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Experimental Treatment of Ebola Virus Disease with TKM-130803: A Single-Arm Phase 2 Clinical Trial

  • Jake Dunning ,

    Contributed equally to this work with: Jake Dunning, Foday Sahr

    Affiliation Centre for Tropical Medicine and Global Health, University of Oxford, Oxford, United Kingdom

  • Foday Sahr ,

    Contributed equally to this work with: Jake Dunning, Foday Sahr

    Affiliations Military 34 Hospital, Republic of Sierra Leone Armed Forces, Freetown, Sierra Leone, College of Medicine and Allied Health Sciences, Freetown, Sierra Leone

  • Amanda Rojek,

    Affiliation Centre for Tropical Medicine and Global Health, University of Oxford, Oxford, United Kingdom

  • Fiona Gannon,

    Affiliation GOAL Global, Dun Laoghaire, Ireland

  • Gail Carson,

    Affiliations Centre for Tropical Medicine and Global Health, University of Oxford, Oxford, United Kingdom, International Severe Acute Respiratory and Emerging Infection Consortium Coordinating Centre, University of Oxford, Oxford, United Kingdom

  • Baimba Idriss,

    Affiliation Military 34 Hospital, Republic of Sierra Leone Armed Forces, Freetown, Sierra Leone

  • Thomas Massaquoi,

    Affiliation Military 34 Hospital, Republic of Sierra Leone Armed Forces, Freetown, Sierra Leone

  • Regina Gandi,

    Affiliation Military 34 Hospital, Republic of Sierra Leone Armed Forces, Freetown, Sierra Leone

  • Sebatu Joseph,

    Affiliation Military 34 Hospital, Republic of Sierra Leone Armed Forces, Freetown, Sierra Leone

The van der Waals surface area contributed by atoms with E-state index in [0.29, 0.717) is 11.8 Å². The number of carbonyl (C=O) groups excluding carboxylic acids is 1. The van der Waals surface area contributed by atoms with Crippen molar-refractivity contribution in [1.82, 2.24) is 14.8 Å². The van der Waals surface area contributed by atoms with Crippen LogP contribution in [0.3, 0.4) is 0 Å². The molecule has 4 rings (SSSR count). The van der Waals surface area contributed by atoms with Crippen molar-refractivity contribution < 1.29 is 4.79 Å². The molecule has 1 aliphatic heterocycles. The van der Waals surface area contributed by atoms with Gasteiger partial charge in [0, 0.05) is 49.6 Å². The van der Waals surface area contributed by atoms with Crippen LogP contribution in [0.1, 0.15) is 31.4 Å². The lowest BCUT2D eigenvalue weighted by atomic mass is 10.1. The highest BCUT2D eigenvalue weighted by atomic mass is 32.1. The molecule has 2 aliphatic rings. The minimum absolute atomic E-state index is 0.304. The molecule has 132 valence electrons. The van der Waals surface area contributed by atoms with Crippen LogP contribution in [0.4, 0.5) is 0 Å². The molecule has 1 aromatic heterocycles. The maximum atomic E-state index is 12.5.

• Hassan K. Osman,

    Affiliation Military 34 Hospital, Republic of Sierra Leone Armed Forces, Freetown, Sierra Leone

  • Timothy J. G. Brooks,

    Affiliation Rare and Imported Pathogens Laboratory, Public Health England, Porton Down, United Kingdom

  • Andrew J. H. Simpson,

    Affiliation Rare and Imported Pathogens Laboratory, Public Health England, Porton Down, United Kingdom

  • Ian Goodfellow,

    Affiliation Division of Virology, Department of Pathology, University of Cambridge, Cambridge, United Kingdom

  • Lucy Thorne,

    Affiliation Division of Virology, Department of Pathology, University of Cambridge, Cambridge, United Kingdom

  • Armando Arias,

    Affiliation Division of Virology, Department of Pathology, University of Cambridge, Cambridge, United Kingdom

  • Laura Merson,

    Affiliation Centre for Tropical Medicine and Global Health, University of Oxford, Oxford, United Kingdom

  • Lyndsey Castle,

    Affiliation Centre for Tropical Medicine and Global Health, University of Oxford, Oxford, United Kingdom